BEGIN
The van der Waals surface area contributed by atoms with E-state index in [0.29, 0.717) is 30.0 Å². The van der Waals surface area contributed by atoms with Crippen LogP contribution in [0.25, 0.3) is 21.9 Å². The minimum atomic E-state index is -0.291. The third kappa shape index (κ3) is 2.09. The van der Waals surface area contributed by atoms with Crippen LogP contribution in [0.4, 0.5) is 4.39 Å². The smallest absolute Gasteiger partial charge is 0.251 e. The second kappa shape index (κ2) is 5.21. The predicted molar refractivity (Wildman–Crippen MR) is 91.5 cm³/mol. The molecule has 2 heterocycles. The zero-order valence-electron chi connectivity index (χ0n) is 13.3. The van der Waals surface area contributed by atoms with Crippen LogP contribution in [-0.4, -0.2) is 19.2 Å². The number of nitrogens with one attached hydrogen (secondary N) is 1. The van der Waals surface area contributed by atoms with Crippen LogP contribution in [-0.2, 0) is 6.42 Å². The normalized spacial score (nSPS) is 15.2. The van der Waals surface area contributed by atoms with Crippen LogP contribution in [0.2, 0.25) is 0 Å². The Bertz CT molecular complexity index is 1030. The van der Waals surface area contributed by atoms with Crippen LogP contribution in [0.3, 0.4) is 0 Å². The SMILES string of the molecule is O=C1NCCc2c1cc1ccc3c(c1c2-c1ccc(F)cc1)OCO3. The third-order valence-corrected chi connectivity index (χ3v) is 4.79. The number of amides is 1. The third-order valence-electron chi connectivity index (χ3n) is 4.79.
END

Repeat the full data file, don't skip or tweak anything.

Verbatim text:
The van der Waals surface area contributed by atoms with E-state index in [0.29, 0.717) is 30.0 Å². The van der Waals surface area contributed by atoms with Crippen LogP contribution in [0.25, 0.3) is 21.9 Å². The minimum atomic E-state index is -0.291. The third kappa shape index (κ3) is 2.09. The van der Waals surface area contributed by atoms with Crippen LogP contribution in [0.4, 0.5) is 4.39 Å². The smallest absolute Gasteiger partial charge is 0.251 e. The second kappa shape index (κ2) is 5.21. The predicted molar refractivity (Wildman–Crippen MR) is 91.5 cm³/mol. The molecule has 2 heterocycles. The zero-order valence-electron chi connectivity index (χ0n) is 13.3. The van der Waals surface area contributed by atoms with Crippen LogP contribution in [-0.4, -0.2) is 19.2 Å². The number of nitrogens with one attached hydrogen (secondary N) is 1. The van der Waals surface area contributed by atoms with Crippen LogP contribution in [-0.2, 0) is 6.42 Å². The normalized spacial score (nSPS) is 15.2. The van der Waals surface area contributed by atoms with Crippen LogP contribution in [0.2, 0.25) is 0 Å². The Bertz CT molecular complexity index is 1030. The van der Waals surface area contributed by atoms with Crippen LogP contribution in [0.3, 0.4) is 0 Å². The SMILES string of the molecule is O=C1NCCc2c1cc1ccc3c(c1c2-c1ccc(F)cc1)OCO3. The third-order valence-corrected chi connectivity index (χ3v) is 4.79. The number of amides is 1. The third-order valence-electron chi connectivity index (χ3n) is 4.79.